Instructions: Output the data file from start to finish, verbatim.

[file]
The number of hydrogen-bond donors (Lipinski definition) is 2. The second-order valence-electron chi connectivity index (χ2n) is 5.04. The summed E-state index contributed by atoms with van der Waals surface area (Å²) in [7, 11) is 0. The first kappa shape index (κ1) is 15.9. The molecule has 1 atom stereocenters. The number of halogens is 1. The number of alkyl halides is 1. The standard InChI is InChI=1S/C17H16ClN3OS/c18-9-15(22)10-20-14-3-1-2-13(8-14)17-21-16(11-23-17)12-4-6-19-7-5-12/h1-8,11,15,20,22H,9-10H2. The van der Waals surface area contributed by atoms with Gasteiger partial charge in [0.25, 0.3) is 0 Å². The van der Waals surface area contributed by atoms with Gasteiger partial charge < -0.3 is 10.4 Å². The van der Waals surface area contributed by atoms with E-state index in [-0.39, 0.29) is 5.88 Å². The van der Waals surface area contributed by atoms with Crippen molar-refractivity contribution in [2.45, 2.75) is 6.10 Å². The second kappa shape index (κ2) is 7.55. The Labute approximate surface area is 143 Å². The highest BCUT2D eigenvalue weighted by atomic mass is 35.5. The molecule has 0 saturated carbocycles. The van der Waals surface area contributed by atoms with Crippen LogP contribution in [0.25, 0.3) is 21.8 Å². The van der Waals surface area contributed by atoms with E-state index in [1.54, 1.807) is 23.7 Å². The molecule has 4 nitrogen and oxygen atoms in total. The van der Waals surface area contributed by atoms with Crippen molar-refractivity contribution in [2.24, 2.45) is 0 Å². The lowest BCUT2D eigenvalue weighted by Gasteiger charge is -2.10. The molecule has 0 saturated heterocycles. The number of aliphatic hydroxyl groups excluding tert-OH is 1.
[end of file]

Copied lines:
The number of hydrogen-bond donors (Lipinski definition) is 2. The second-order valence-electron chi connectivity index (χ2n) is 5.04. The summed E-state index contributed by atoms with van der Waals surface area (Å²) in [7, 11) is 0. The first kappa shape index (κ1) is 15.9. The molecule has 1 atom stereocenters. The number of halogens is 1. The number of alkyl halides is 1. The standard InChI is InChI=1S/C17H16ClN3OS/c18-9-15(22)10-20-14-3-1-2-13(8-14)17-21-16(11-23-17)12-4-6-19-7-5-12/h1-8,11,15,20,22H,9-10H2. The van der Waals surface area contributed by atoms with Gasteiger partial charge in [0.25, 0.3) is 0 Å². The van der Waals surface area contributed by atoms with Gasteiger partial charge < -0.3 is 10.4 Å². The van der Waals surface area contributed by atoms with E-state index in [-0.39, 0.29) is 5.88 Å². The van der Waals surface area contributed by atoms with Crippen molar-refractivity contribution in [2.45, 2.75) is 6.10 Å². The second kappa shape index (κ2) is 7.55. The Labute approximate surface area is 143 Å². The highest BCUT2D eigenvalue weighted by atomic mass is 35.5. The molecule has 0 saturated carbocycles. The van der Waals surface area contributed by atoms with Crippen LogP contribution in [0.25, 0.3) is 21.8 Å². The van der Waals surface area contributed by atoms with E-state index in [1.54, 1.807) is 23.7 Å². The molecule has 4 nitrogen and oxygen atoms in total. The van der Waals surface area contributed by atoms with Crippen molar-refractivity contribution in [2.24, 2.45) is 0 Å². The lowest BCUT2D eigenvalue weighted by Gasteiger charge is -2.10. The molecule has 0 saturated heterocycles. The number of aliphatic hydroxyl groups excluding tert-OH is 1.